Dr Kafeel Ahmad Khan, who grabbed headlines for having saved the lives of several children admitted in Gorakhpur's Baba Raghav Das Medical College, is now being slammed on social media with many accusing him of stealing oxygen cylinders from a hospital, which also hosts his private clinic.
At least 60 children have died at Baba Raghav Das Medical College hospital in Gorakhpur since last week either due to lack of oxygen or infections, prompting the Uttar Pradesh government to order a magisterial inquiry into the tragedy. The deaths are being blamed on the lack of oxygen cylinders in the hospital but the government and the hospital authorities have denied the allegations.
The Uttar Pradesh government on Sunday removed Khan as the nodal officer of the Department of Paediatrics at the BRD Medical College hospital in Gorakhpur after reports of the shortage of oxygen cylinders came to light. It is alleged that the insufficient amount of cylinders in the hospital was because he was secretly transporting some of them to his private clinic.
Dr Rajiv Mishra, who was sacked as the principal of BRD Medical College hospital on Saturday, was also reportedly involved in the crime with Khan. Advertisement posters for Khan's private clinic are still pasted on the walls of the hospital: "Doctor is available from 9am-9pm."
Media reports suggest that Khan was a member of the supplies department of the hospital besides being the nodal officer of the Department of Paediatrics at BRD Medical College Hospital. The Supplies Department is concerned with the stock and storage of medical equipment.
Khan was one of the doctors who assisted Uttar Pradesh Chief Minister Yogi Adityanath's review when he visited the hospital on August 9. However, India Today quoted the staff as saying that Khan did not inform the CM about the erratic supply of oxygen cylinders nor about the hospital defaulting on payments.
When the situation got worse on the night of August 11, Khan allegedly sent three cylinders from his clinic to the hospital while claiming that he had "borrowed" those oxygen cylinders from a friend's hospital.
Khan and Mishra allegedly received a commission on every purchase made by the hospital and also took care of the deals with Pushpa Sales Pvt Ltd, the hospital's supplier of oxygen cylinders, India Today quoted other doctors and junior staff at the BRD Medical College hospital as saying.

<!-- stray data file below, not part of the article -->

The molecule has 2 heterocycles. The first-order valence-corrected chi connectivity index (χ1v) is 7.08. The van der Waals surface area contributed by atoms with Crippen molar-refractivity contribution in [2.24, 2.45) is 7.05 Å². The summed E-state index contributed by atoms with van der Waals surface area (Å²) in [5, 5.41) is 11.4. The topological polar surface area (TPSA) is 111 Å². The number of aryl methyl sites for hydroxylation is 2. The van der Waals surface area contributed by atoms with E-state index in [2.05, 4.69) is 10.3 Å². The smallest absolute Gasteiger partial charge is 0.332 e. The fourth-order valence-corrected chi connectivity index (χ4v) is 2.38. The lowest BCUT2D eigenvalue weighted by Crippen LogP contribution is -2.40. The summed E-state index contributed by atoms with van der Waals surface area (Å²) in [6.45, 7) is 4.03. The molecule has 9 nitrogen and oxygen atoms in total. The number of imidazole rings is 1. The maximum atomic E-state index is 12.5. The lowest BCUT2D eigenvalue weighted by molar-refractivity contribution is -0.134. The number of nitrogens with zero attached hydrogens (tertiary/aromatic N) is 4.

— Modified Agniveer (@Grumpy_Gandhi) August 13, 2017
BRD Medical College doctors too busy with private clinics?
According to a News18 report, dogs and pigs were seen inside the hospital while patients were being wheeled in on carts. To make things worse, doctors were too busy in their private clinics to even bother about patients in the government hospital.
The report said that the residential quarters for doctors inside the BRD Medical College have now become private clinics.
Mishra, the principal of the college who was sacked on Saturday, operates a thriving private clinic inside the campus and is also a part of the Sri Ram Pathology Centre located right outside the medical college. He referred poor patients at the medical college to the laboratory outside making good money in the process.
A family in Mishra's neighbourhood also consists of three members working for the hospital. However, the doctors did not attend to a single patient when needed the most.
"If seven doctors are supposed to be on duty, two would show up. Everyone is busy with their private practices. When chief minister Yogi Adityanath came visiting on Sunday, they finally showed up," a hospital staff was quoted by News18 as saying.
Two staff members from the radiology ward complain about the lack of empathy that surrounds the doctors at the BRD Medical College hospital.
"Poor patients are deliberately given appointments a month later even for something as simple as an ultrasound. This is done to ensure that they can be pushed to private MRI centres where these doctors practise," one of them said.
When asked why such things do not come out in the open, the staff member said: "When the Medical Council of India officers come for inspection, all of these doctors would show up and keep the inspectors so occupied with food and refreshments that they wouldn't bother going around the hospital to look for the attendance register or talk to patients."